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Old 11-09-2008, 06:31   #1
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Late season crossing to VI from Charleston, SC

We're planning on leaving in mid to late January to make the crossing to the VI, it's late but the boat needs to get ready and do does my bank account Any thoughts on a late season crossing? What differences can I expect to see on the usual "East to 65" route? What's the prevailing weather, are the trades stronger or weaker around that time?



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Old 11-09-2008, 07:20   #2
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I've never made the crossing from Charleston, just from Virginia, and in November. In general, November is preferred because it is after the peak of the hurricane season, and before the strong winter storms begin.

Leaving from Charleston, you will be south of the area where the offshore storms are usually the strongest, but certainly not out of reach of them. Count on gale or storm force winds after the passing of a cold front coming off the coast. You'll need to plan your Gulf Stream crossing carefully to avoid winds from the northern sectors while still in the Stream.

From Charleston, you will also have more difficulty making the easting under sail that you will need to be positioned to catch the tradewinds on a close or beam reach. The trades kick in at about 23 to 24 North Latitude. Be prepared for some motor-sailing with plenty of reserve fuel. Easting is important, because the "Christmas Winds" can be blowing in January--enhanced tradewinds at 25-30 kts or more from the ENE or E. You'll want to be at 64-65 East Lat by the time you reach the tradewinds.

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Old 14-09-2008, 13:20   #3
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The cold fronts can be nasty in December, but as long as you keep going you should be fine. After about 100 miles offshore you will be in shorts & T shirts. I crewed on an old formosa ketch two Decembers ago from Charleston heading to St Thomas. We only made it 300 miles before turning around. One of the fuel tanks had a very bad leak flooding the entire cabin floor to the floor boards every 4 hours. The engine created a bad water leak, the electronics went out, the staysail boom rippid out of the deck and the mainsail jammed up on the mast and would not go up or down.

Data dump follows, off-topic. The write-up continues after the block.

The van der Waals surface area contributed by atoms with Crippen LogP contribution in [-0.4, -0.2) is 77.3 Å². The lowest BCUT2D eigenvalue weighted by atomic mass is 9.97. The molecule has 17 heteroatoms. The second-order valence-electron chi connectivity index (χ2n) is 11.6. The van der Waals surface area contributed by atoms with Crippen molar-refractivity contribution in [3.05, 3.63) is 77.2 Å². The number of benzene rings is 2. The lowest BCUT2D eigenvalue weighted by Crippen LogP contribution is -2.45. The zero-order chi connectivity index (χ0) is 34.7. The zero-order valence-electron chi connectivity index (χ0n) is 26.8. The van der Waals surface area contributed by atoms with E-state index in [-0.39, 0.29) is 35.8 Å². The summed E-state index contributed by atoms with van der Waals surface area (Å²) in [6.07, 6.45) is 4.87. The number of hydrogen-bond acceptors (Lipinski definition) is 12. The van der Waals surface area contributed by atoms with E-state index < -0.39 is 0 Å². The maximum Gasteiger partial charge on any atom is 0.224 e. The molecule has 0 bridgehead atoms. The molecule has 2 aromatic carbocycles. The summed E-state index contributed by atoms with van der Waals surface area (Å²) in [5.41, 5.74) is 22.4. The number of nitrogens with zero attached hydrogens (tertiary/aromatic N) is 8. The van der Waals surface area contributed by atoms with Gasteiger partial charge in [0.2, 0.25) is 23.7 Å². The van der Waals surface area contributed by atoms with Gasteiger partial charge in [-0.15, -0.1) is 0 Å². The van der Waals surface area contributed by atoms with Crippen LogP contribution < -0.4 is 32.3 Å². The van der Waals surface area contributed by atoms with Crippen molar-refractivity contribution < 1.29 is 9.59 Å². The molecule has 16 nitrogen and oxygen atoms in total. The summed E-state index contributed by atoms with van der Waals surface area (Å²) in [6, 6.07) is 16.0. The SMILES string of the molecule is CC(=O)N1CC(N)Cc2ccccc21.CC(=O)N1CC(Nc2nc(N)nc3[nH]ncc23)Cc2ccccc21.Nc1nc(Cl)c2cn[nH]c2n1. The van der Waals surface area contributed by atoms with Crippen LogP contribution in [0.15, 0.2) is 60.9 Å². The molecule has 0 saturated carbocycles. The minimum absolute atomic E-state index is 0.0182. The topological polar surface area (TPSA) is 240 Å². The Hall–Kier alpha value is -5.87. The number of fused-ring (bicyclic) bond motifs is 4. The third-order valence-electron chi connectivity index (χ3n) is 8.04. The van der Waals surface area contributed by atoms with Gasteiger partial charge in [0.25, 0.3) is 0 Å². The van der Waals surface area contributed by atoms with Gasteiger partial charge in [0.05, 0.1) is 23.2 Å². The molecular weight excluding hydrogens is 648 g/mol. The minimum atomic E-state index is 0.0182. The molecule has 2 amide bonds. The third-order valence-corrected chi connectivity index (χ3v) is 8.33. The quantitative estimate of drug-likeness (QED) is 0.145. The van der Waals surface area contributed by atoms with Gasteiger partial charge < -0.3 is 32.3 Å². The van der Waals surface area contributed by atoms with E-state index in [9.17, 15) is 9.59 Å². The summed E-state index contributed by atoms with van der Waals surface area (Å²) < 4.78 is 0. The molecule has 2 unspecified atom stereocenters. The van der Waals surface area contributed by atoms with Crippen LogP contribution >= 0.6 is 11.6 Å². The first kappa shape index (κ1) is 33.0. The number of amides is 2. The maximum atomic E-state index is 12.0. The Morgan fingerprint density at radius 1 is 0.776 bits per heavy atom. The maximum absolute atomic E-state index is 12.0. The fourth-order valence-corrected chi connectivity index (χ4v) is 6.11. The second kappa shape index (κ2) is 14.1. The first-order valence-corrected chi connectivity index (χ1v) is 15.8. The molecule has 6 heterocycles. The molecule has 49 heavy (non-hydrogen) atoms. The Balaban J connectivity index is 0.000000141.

It took 3 days to go 300 miles out but when we turned around to come back we got slammed by a major cold front and 25ft seas head on. It took 4 days to get back.
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Old 14-09-2008, 13:39   #4
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So what did you guys do just for kicks in your spare time? :-)


To add to what Hud said, the main thing to be prepared for is the possibility of strong winds from the E or NE. Not the normal trades, which blow between 15 and 25 knots, but the so-called "Christmas Winds" which can blow 40-50 knots and more.

These don't come every year. And, when they do come, they can blow for a day or two, or even a month or more. And, they can blow all the way down to Trinidad.

We left Tortola one year the day after Christmas enroute direct to Grenada, some 415 miles south. Christmas winds all the way...30-45 knots and 18-20' seas. Not fun.

Moreover, that year very strong winds blew for over a month with little letup. Coming back we spent one night in the "lee" of Saba with 45-50 knot winds all night. Next morning, it was only blowing about 30-35 so we decided to head back across the Anegada Passage, carrying just a whisp of a genoa. Lively sail!

These conditions are not the norm, but they CAN and DO happen. Mostly, the strong winds will only blow for a few days.

Hopefully, you'll be ready for them and weather them well.

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Old 14-09-2008, 15:43   #5
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I left from Hampton on Dec 5th one year and had the best sail of my life. We managed to stay between two fronts all the way down averaging more than 200 miles/day the whole way. It was a broad to close reach all the way. We were probably lucky. A slower boat could not have out-run the fronts.
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